Tihany Design has redefined Amber restaurant with a lighter, more curvaceous interior that speaks of the evolution of fine dining.
2 July, 2019
Amber, a two Michelin-starred restaurant and landmark of Hong Kong’s fine dining scene, has had a redesign. New York-based Tihany Design was commissioned to introduce a new look in line with a menu revamp by chef Richard Ekkebus.
In fact, Founder and Principal of the studio, Adam D. Tihany, worked with Ekkebus when the restaurant launched in The Landmark Mandarin Oriental in Central Hong Kong in 2005.
“Working together again nearly 15 years later for the redesign, our aim was not to change the DNA, the authentic personality of the place, but to reimagine the interiors to best reflect Chef’s vision for the next generation of Amber guests,” says Tihany.
“The new Amber is light, curvaceous and less formal compared to its original design, which conveyed masculine elegance,” the designer explains. He continues, “It embraces the evolution of fine dining to portray a more approachable, personal experience.”
Amber’s regulars will first notice the evolution of the restaurant’s iconic ceiling. Amber was known for its suspended golden rods and polished wood panelling. Tihany describes the ceiling revamp as the most significant and most challenging change to the space.
Tihany’s redesign has replaced the rods with a bronze-ring chandelier to recreate a similar intimacy while allowing greater architectural volume. “My job was to ensure that the new design maintained a strong sense of place and personality that Amber fans would recognise immediately,” explains Tihany.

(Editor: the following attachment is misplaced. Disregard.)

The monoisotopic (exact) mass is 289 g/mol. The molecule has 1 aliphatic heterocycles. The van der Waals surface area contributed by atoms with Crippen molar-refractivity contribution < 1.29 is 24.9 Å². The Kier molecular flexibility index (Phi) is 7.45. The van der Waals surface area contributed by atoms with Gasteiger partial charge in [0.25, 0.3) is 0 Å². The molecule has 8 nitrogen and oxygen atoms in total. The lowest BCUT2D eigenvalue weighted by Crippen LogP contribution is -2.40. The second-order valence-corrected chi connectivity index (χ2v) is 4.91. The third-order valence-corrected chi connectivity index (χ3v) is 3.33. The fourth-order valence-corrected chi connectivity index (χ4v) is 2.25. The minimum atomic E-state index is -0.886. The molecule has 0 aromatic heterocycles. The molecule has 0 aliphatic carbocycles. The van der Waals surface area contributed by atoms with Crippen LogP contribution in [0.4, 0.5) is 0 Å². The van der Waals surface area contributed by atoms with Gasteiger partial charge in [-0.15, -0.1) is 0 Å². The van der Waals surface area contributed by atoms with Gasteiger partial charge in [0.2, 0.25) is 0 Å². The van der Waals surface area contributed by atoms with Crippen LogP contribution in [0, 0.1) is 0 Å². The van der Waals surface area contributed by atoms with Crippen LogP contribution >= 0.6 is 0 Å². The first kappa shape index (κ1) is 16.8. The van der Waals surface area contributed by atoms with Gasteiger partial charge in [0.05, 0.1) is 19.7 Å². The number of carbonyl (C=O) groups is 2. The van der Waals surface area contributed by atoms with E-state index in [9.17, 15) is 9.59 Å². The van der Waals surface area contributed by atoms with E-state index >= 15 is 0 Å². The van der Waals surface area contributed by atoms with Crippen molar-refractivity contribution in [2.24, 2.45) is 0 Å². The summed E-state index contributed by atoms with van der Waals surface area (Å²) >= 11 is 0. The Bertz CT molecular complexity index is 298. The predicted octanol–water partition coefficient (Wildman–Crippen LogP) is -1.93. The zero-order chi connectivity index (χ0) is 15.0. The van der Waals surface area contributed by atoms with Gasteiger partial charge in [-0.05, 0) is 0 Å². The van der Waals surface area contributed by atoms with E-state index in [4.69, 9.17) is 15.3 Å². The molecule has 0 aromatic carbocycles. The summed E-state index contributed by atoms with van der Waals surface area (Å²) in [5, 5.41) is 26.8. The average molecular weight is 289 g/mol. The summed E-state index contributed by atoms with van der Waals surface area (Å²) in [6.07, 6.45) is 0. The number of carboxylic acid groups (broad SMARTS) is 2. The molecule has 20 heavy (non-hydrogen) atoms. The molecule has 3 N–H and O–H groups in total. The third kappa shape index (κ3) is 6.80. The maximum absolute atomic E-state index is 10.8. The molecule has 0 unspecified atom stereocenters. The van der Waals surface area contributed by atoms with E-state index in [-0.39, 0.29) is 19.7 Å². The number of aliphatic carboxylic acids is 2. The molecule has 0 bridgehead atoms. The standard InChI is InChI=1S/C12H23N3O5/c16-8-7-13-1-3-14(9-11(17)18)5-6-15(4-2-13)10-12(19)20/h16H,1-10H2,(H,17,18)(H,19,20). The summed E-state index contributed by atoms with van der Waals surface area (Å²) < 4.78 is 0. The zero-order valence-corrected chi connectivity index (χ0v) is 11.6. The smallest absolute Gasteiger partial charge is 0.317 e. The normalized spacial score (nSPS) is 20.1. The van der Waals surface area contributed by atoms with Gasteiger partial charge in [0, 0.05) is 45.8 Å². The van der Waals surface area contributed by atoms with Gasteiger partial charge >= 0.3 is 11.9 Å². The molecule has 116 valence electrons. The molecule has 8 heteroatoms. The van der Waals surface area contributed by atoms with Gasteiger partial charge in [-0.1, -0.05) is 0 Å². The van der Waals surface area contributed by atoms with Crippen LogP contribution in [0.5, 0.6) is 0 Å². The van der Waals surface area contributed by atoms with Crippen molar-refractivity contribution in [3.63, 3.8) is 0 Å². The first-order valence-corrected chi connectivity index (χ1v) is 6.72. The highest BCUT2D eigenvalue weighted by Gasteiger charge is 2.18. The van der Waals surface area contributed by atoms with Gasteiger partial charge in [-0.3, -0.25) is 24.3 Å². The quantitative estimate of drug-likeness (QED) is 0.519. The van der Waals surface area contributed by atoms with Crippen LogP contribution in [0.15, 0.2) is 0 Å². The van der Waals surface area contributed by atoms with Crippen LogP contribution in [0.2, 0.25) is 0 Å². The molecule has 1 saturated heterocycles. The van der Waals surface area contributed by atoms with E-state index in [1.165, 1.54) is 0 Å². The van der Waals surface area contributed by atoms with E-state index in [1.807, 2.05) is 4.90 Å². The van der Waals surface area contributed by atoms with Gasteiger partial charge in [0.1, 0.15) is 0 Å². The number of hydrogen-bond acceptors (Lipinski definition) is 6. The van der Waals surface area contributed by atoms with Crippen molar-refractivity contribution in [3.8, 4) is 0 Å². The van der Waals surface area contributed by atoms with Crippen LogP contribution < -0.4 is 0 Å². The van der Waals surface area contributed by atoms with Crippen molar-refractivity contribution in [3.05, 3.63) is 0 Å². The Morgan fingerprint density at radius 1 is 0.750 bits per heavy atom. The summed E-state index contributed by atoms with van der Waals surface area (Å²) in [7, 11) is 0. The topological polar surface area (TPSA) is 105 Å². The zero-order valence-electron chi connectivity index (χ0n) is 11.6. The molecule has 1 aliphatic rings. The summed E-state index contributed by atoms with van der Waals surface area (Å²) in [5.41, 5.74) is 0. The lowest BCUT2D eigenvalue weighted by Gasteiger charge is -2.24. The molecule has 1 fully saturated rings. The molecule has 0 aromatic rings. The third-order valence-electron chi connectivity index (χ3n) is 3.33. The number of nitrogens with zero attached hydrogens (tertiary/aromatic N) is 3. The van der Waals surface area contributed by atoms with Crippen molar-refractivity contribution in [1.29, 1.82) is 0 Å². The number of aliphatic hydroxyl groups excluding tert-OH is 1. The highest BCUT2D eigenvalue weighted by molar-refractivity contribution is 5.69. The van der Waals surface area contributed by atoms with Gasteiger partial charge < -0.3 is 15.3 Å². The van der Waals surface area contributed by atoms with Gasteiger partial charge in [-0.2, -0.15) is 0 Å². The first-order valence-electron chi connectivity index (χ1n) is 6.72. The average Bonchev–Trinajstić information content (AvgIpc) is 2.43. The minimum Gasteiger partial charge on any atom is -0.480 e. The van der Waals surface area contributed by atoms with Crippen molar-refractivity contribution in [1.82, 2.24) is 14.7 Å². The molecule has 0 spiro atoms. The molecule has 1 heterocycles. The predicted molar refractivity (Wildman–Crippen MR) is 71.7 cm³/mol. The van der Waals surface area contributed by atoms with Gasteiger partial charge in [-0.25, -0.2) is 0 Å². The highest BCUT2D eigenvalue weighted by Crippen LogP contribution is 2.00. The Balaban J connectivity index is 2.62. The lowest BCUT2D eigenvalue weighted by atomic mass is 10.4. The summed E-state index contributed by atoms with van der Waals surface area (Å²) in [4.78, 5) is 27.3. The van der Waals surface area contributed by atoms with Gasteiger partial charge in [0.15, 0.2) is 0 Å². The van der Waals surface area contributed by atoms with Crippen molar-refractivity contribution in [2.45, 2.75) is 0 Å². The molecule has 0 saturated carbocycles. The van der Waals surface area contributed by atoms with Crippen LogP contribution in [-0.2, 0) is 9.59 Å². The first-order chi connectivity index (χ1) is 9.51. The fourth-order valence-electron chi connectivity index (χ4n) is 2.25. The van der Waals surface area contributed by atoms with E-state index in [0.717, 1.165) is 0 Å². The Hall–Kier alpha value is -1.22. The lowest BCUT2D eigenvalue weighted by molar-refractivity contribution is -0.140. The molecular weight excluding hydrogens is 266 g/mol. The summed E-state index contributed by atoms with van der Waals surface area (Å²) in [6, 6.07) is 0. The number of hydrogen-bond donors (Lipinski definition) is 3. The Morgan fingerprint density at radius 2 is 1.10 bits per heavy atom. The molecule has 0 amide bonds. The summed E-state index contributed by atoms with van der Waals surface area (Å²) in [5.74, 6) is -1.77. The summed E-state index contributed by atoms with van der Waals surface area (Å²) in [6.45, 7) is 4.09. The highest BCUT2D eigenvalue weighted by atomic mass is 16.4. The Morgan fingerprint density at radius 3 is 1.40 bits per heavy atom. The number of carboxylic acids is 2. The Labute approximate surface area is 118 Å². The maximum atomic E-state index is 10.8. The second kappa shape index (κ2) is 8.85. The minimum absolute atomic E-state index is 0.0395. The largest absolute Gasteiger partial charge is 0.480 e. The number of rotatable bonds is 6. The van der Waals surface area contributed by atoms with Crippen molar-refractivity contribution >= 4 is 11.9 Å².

Meanwhile, Tihany embraced a more approachable, personal fine dining experience with the restaurant’s new layout. Curving, low partitions snake through the space creating intimate, comfortable, secluded dining areas.
Custom-designed wall lights and table fittings emanate the circles of the ceiling and sweeps of the layout. The embroidered wall also features circular patterns while the carpet has a bespoke ripple pattern in shiny silver.
The curving organic forms and motifs are complemented by a warm neutral colour palette of silver, beige, and other earth tones. Tihany removed the tablecloths to showcase the natural wood.
Sculptures by Gail Daeyton were inspired by the urban landscape surrounding The Landmark Mandarin Oriental and the communal traditions of Chinese dining culture.
“Amber’s fluid lines create an inviting softness and natural ease of movement through the restaurant,” explains Tihany. “Walking through the space, guests are not just observers of the Amber experience, but an integral part of the story.”
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